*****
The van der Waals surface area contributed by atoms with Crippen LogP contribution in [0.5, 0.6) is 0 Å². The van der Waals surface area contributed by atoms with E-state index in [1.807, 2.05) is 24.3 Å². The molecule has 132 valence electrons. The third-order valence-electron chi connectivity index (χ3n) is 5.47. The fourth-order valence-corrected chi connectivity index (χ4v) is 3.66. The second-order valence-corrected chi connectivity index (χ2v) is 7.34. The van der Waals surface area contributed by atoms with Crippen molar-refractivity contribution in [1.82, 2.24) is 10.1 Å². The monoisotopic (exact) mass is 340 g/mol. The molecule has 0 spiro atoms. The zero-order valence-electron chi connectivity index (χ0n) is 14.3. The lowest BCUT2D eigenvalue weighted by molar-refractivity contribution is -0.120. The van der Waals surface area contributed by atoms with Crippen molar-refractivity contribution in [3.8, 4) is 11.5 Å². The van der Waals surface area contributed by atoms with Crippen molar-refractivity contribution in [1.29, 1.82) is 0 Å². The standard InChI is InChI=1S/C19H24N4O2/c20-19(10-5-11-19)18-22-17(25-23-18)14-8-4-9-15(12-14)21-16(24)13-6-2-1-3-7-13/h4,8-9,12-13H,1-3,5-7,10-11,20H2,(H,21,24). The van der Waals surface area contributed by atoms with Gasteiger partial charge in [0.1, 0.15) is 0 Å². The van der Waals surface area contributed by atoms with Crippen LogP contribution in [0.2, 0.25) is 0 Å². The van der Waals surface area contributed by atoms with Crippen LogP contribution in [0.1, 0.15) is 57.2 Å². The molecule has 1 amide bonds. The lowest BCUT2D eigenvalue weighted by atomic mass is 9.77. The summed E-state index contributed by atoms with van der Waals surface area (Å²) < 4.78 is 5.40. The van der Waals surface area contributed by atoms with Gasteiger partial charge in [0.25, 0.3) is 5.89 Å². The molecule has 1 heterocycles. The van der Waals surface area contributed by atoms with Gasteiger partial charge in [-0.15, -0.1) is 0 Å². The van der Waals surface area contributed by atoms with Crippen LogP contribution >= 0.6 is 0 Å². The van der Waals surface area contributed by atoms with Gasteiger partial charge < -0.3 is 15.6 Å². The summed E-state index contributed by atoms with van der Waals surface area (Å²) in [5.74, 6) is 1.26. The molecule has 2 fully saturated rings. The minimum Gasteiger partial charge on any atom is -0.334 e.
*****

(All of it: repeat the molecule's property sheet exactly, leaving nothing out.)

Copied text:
The van der Waals surface area contributed by atoms with Crippen LogP contribution in [0.5, 0.6) is 0 Å². The van der Waals surface area contributed by atoms with E-state index in [1.807, 2.05) is 24.3 Å². The molecule has 132 valence electrons. The third-order valence-electron chi connectivity index (χ3n) is 5.47. The fourth-order valence-corrected chi connectivity index (χ4v) is 3.66. The second-order valence-corrected chi connectivity index (χ2v) is 7.34. The van der Waals surface area contributed by atoms with Crippen molar-refractivity contribution in [1.82, 2.24) is 10.1 Å². The monoisotopic (exact) mass is 340 g/mol. The molecule has 0 spiro atoms. The zero-order valence-electron chi connectivity index (χ0n) is 14.3. The lowest BCUT2D eigenvalue weighted by molar-refractivity contribution is -0.120. The van der Waals surface area contributed by atoms with Crippen molar-refractivity contribution in [3.8, 4) is 11.5 Å². The van der Waals surface area contributed by atoms with Crippen molar-refractivity contribution in [1.29, 1.82) is 0 Å². The standard InChI is InChI=1S/C19H24N4O2/c20-19(10-5-11-19)18-22-17(25-23-18)14-8-4-9-15(12-14)21-16(24)13-6-2-1-3-7-13/h4,8-9,12-13H,1-3,5-7,10-11,20H2,(H,21,24). The van der Waals surface area contributed by atoms with Gasteiger partial charge in [0.1, 0.15) is 0 Å². The van der Waals surface area contributed by atoms with Crippen LogP contribution in [0.2, 0.25) is 0 Å². The van der Waals surface area contributed by atoms with Crippen LogP contribution in [0.1, 0.15) is 57.2 Å². The molecule has 1 amide bonds. The lowest BCUT2D eigenvalue weighted by atomic mass is 9.77. The summed E-state index contributed by atoms with van der Waals surface area (Å²) < 4.78 is 5.40. The van der Waals surface area contributed by atoms with Gasteiger partial charge in [0.25, 0.3) is 5.89 Å². The molecule has 1 heterocycles. The van der Waals surface area contributed by atoms with Gasteiger partial charge in [-0.15, -0.1) is 0 Å². The van der Waals surface area contributed by atoms with Crippen LogP contribution >= 0.6 is 0 Å². The van der Waals surface area contributed by atoms with Gasteiger partial charge < -0.3 is 15.6 Å². The summed E-state index contributed by atoms with van der Waals surface area (Å²) in [5.74, 6) is 1.26. The molecule has 2 fully saturated rings. The minimum Gasteiger partial charge on any atom is -0.334 e.